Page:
Black History Month Lesson
Lesson for Black history month. Short Timeline of American Black History + Black history In Japan and Modernity
Submitted by gegonago
February 18, 2022
Estimated time: 40-50 minutes
This lesson is a overview of black history in the scope of the American timeline, starting from the slave trade, to segregation and civil rights, and ending in modernity.
The notion of Black history month in America hold much nuance. In an ideal world, this month would not be needed, as black history is American and World history. However currently, black history remains segregated, and is not taught and akwnowledge year round in the U.S. Nevertheless, Japan has not much awareness towards black history, despite there being black people who are born, or merely reside in Japan: A society otherwise seen as ethnocentric.
Because of this, I found black history month to be an opportunity to introduce students to history they likely don't, and will not learn under normal circumstances.
The lesson is divided into two sections. The first is a timeline of black history in the scope of the U.S. It covers the slave trade, to introduce the word and idea of "Diaspora", segregation to lead into the civil rights, then to present day. I speed through the timeline to get the main ideas across.
The second part deals with the question of "Why black history is important?". A question posed to the students to think about. I personally answer it for these reasons: (outlines in the slidehow)
Due to the Diaspora, black people are everywhere (accompanied with pictures of Japanese born black people. Ex. Naomi Osaka, Ariana Miyamoto). And also Yasuke, a black Samurai who served under Oda Nobunaga.
Black culture is everywhere. We live in a time of mass social media where many cultures around the world intersect and connect. There are cultural influences everywhere in the modern age. Thus it is important to be aware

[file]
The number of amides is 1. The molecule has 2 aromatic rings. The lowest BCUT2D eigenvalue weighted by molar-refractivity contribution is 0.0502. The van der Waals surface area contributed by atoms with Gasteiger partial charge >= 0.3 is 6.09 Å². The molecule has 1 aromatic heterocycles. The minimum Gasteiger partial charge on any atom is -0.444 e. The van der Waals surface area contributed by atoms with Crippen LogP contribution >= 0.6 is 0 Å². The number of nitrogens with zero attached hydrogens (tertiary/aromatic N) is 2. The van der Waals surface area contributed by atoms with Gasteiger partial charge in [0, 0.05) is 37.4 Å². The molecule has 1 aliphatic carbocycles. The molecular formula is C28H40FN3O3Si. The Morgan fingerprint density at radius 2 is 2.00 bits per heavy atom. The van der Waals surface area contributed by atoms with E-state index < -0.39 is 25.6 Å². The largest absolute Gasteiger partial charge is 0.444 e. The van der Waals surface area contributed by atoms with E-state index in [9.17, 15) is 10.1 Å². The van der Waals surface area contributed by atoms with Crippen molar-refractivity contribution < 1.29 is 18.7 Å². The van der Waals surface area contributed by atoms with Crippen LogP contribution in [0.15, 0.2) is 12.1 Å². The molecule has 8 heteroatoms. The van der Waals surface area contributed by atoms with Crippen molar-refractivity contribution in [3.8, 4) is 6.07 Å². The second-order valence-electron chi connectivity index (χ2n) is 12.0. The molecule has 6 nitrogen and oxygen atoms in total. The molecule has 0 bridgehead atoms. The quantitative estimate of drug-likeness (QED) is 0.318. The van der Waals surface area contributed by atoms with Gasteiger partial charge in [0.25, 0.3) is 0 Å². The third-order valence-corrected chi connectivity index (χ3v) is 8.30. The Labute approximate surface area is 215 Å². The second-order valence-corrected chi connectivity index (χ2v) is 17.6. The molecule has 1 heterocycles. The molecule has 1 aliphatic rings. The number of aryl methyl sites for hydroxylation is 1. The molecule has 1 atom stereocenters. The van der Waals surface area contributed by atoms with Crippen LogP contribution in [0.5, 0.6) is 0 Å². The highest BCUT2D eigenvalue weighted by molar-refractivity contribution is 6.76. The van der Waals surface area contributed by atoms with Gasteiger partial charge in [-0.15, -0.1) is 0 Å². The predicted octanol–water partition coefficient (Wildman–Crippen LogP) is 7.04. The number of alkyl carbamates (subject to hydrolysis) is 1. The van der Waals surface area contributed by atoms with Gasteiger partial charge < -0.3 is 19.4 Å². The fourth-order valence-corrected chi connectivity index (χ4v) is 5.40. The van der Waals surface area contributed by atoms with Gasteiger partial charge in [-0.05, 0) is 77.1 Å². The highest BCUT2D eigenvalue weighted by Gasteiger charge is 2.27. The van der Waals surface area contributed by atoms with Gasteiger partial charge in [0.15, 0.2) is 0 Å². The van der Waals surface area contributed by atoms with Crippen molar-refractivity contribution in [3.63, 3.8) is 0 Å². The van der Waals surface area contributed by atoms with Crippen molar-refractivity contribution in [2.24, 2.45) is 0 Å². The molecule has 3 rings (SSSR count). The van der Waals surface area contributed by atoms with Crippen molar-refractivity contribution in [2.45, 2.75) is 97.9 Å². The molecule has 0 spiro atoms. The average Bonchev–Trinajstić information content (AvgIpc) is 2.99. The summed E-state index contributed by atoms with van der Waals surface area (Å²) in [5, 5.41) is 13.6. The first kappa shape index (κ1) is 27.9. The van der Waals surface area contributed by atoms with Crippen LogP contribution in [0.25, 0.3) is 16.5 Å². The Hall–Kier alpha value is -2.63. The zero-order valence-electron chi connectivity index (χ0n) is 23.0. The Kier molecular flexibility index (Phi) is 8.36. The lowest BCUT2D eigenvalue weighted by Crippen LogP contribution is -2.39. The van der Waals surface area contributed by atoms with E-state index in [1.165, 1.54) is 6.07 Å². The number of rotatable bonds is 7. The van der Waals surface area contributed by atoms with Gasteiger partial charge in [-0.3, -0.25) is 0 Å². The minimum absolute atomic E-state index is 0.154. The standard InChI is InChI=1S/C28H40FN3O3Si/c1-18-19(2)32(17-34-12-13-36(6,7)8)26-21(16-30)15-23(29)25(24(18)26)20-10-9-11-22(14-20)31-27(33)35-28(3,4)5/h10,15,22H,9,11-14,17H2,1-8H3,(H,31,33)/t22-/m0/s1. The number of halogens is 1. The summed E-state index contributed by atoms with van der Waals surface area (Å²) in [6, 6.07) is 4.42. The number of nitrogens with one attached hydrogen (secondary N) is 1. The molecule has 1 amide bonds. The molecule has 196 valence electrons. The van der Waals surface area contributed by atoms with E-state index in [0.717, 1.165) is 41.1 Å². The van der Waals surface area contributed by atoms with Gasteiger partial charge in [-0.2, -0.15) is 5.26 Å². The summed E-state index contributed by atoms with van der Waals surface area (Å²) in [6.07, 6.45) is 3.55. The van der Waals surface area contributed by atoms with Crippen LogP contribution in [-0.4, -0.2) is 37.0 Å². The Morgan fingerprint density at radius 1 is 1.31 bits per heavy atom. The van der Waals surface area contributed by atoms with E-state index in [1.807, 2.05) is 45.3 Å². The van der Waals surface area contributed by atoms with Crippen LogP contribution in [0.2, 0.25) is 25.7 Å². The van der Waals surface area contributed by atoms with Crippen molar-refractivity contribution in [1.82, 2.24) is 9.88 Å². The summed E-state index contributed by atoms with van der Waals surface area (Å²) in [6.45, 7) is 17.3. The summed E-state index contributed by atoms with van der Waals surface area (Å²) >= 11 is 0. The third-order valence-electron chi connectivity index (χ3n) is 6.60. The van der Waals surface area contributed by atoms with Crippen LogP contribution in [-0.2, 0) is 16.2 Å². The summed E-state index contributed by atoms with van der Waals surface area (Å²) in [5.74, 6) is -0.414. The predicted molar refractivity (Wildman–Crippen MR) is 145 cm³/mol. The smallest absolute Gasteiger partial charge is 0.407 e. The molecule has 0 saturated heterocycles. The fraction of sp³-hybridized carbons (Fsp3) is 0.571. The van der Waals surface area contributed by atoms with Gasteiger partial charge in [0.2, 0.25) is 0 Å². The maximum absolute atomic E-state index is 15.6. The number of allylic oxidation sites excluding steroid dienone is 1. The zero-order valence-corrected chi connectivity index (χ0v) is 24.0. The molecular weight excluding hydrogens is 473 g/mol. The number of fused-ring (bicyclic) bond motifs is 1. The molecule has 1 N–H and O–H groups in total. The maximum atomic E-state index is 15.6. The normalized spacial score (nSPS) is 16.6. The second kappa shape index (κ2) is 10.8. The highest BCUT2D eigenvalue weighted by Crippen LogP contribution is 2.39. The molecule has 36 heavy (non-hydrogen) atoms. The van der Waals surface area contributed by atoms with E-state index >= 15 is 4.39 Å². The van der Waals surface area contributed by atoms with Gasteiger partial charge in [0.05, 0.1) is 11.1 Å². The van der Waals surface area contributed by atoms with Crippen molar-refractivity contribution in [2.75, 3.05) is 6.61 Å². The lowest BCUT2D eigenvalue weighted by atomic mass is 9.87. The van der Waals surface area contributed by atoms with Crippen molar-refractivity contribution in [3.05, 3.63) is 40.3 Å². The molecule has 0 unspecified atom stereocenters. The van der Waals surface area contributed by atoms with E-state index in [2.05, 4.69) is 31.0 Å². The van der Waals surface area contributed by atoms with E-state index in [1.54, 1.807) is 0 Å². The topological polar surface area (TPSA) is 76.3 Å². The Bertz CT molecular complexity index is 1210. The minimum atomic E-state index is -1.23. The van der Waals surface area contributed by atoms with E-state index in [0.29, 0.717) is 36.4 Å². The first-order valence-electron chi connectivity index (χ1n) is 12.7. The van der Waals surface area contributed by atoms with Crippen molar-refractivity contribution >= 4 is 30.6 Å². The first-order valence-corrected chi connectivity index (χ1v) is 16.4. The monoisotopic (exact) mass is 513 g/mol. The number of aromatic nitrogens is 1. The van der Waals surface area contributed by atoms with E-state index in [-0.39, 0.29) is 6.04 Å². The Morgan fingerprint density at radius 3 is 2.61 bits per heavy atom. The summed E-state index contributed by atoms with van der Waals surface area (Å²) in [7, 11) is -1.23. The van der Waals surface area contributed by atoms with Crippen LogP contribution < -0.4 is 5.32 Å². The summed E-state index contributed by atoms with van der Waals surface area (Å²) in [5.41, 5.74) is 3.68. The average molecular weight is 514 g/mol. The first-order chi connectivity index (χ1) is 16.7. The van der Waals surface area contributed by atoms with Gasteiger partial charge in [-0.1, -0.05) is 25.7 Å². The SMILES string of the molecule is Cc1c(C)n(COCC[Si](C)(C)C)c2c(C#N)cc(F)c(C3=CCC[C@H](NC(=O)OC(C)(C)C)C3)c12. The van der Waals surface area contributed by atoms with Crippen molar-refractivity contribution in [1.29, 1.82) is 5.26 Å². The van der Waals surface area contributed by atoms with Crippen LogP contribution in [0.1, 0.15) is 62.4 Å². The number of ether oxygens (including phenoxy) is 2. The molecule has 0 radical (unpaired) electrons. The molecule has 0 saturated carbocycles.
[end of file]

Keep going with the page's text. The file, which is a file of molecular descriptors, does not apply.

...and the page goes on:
Knowledge is important to not repeat, or perpetuate discrimation, hate, or racism of any kind. Not just towards black people, but any peoples in a racialized condition of society as we know it.
I wanted to share this as I saw not much on this wiki in the way of black history. However, if you choose to use this resource, please be responsible and do your research. Feel free to make the lesson your own to (resonsibly!). This can be a very sensitive and complex topic, and as a teacher it is our duty to introduce such concepts with finesse. We must also ourselves, not perpetuate and -isms.
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I remember being extremely disappointed with how the Sunshine textbooks talked about people like Martin Luther King and completely whitewashing what they were about. This is a difficult subject to tackle and I'm glad that America is being given a chance to be discussed in an honest way.
100%. I was conflicted on teaching Martin Luther King because of that whitewashed history, and wanted to at least teach Malcolm X side by side, but time constraints + density issues made it difficult, along with language. If you make adjustments let me know! I want this resource to grow!